I disagree. However, if you have a successful fulltime photography business and you are making enough money to cover everything + savings, then I am happy. Looks like you take great photos of cars, congrats on that.

Cars are more for experiment/hobby. I've made a living from photography since 1993 and today I only shoot product/advertising.

I saw a YouTube channel where one female wedding photographer said she charges a flat fee for a minimum number of hours which cover most of the day. She said if she charged by the hour, potential clients would try to book her for as few hours as possible to keep the costs down and would make it impossible for her to have enough time to get all the shots she needs. She also said often in that scenario the photographer would be encouraged to stay a bit longer, therefore actually working some of the day for free.

Exactly, when the preset time runs out, one side will have to give up something. If this is not agreed to before the shoot, there will be confusion and reputation can possibly be challenged, resulting in a loss of future income by not producing positive referrals.
The hourly model is not for everyone but can really work well in some cases. That’s how I got involved here. There are no generic type of billing just like there is definitely not one single type of photography in this world. It’s like saying you can hire one single lawyer for any situation.
Billing by the hour is more like an open tab, so if no trust can be established it shouldn't be considered. Lawyers charge that way, plumbers and many other type of services including car shops also do, so it’s still fairly universal. I have a large client that I bill that way for over 17 years. Hourly is just for the time of actual photography and for me it starts when I arrive at the location until I am done packing. After that, what ever the client need is charged at a different rate by the hour and if there are proofs needed they get charged for that too. I am not an every client is billed by the hour type. I use a wide variety of approaches. With me, decisions on what billing approach to take are made after evaluating the clients’ needs. It doesn’t mean getting cheap to make a client happy. Often, you can structure the billing so the client can look at it on a yearly basis and that can be more valuable to the client than the cost.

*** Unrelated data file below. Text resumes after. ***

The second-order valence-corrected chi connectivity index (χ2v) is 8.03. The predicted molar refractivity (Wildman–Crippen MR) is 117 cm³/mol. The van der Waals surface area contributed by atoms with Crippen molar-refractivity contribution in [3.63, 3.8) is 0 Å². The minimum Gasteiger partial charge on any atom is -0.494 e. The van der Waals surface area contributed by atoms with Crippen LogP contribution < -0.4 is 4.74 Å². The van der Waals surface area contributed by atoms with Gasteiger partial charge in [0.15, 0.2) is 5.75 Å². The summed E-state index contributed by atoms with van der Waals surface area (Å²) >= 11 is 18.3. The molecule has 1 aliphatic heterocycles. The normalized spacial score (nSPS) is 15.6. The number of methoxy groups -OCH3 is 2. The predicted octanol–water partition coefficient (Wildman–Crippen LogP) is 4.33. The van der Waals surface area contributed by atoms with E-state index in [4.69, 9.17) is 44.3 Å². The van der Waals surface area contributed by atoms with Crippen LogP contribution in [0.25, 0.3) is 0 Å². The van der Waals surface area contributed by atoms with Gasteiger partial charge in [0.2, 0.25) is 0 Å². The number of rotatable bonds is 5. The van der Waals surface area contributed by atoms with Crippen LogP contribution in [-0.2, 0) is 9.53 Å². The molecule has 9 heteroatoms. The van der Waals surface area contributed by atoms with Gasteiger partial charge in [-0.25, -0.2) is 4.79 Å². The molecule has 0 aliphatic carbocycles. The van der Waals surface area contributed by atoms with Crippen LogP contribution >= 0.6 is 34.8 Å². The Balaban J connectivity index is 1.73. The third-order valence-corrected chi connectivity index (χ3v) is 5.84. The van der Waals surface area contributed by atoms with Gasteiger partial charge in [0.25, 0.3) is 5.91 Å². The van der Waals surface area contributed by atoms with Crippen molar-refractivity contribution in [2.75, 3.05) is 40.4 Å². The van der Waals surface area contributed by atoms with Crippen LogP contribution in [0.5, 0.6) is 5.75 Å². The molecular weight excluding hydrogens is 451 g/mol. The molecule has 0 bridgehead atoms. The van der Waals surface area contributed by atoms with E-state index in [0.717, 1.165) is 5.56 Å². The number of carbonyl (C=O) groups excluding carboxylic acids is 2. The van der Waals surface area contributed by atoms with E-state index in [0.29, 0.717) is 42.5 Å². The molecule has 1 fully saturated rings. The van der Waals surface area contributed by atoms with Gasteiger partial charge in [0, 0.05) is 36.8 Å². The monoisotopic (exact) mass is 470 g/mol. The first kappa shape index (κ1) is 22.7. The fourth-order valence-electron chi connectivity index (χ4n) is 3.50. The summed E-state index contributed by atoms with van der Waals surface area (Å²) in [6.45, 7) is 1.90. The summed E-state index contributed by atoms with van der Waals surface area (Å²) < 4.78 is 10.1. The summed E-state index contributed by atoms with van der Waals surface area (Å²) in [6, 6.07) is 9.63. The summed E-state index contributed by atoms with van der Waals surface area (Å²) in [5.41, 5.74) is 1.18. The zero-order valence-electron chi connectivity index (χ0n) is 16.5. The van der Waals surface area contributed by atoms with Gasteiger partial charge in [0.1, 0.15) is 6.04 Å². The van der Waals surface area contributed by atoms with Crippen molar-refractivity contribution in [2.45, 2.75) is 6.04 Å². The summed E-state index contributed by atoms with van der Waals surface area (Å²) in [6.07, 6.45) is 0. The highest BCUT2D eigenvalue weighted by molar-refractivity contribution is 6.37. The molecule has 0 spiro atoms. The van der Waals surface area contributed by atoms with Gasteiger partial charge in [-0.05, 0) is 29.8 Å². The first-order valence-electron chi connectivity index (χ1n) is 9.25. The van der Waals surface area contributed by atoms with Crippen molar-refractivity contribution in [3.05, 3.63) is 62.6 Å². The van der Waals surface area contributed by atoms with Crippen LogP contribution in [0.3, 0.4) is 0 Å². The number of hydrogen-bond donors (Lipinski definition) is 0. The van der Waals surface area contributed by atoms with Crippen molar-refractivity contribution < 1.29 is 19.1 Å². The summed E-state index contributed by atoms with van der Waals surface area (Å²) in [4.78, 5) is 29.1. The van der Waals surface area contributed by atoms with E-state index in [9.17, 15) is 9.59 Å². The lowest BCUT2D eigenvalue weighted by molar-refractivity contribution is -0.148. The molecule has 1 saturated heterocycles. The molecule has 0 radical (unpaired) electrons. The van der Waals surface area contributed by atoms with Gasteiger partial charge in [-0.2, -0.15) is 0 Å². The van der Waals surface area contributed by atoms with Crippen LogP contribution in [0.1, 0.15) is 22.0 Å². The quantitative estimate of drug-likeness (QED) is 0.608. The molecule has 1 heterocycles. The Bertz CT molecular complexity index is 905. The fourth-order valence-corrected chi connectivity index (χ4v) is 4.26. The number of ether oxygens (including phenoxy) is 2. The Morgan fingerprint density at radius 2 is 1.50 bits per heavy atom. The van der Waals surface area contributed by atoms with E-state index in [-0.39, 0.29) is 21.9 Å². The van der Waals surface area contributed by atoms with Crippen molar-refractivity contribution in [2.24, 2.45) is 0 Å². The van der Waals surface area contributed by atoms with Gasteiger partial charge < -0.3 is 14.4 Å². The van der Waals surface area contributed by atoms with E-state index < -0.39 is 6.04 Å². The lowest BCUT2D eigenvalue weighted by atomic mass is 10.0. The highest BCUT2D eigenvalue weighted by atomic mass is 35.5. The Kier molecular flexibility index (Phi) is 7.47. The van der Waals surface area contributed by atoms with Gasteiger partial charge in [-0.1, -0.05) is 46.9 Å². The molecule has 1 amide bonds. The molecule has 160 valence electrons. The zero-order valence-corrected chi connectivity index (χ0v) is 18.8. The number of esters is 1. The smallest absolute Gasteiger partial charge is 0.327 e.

To charge pr hour gives a hourly rate income. To have a fixed price leaves room for a substantial profit in addition. Sometimes it may also result a little loss but it obvious that a fixed price is how you can make money. I think that goes for a lot of different work. Cleaning services, construction services and so on.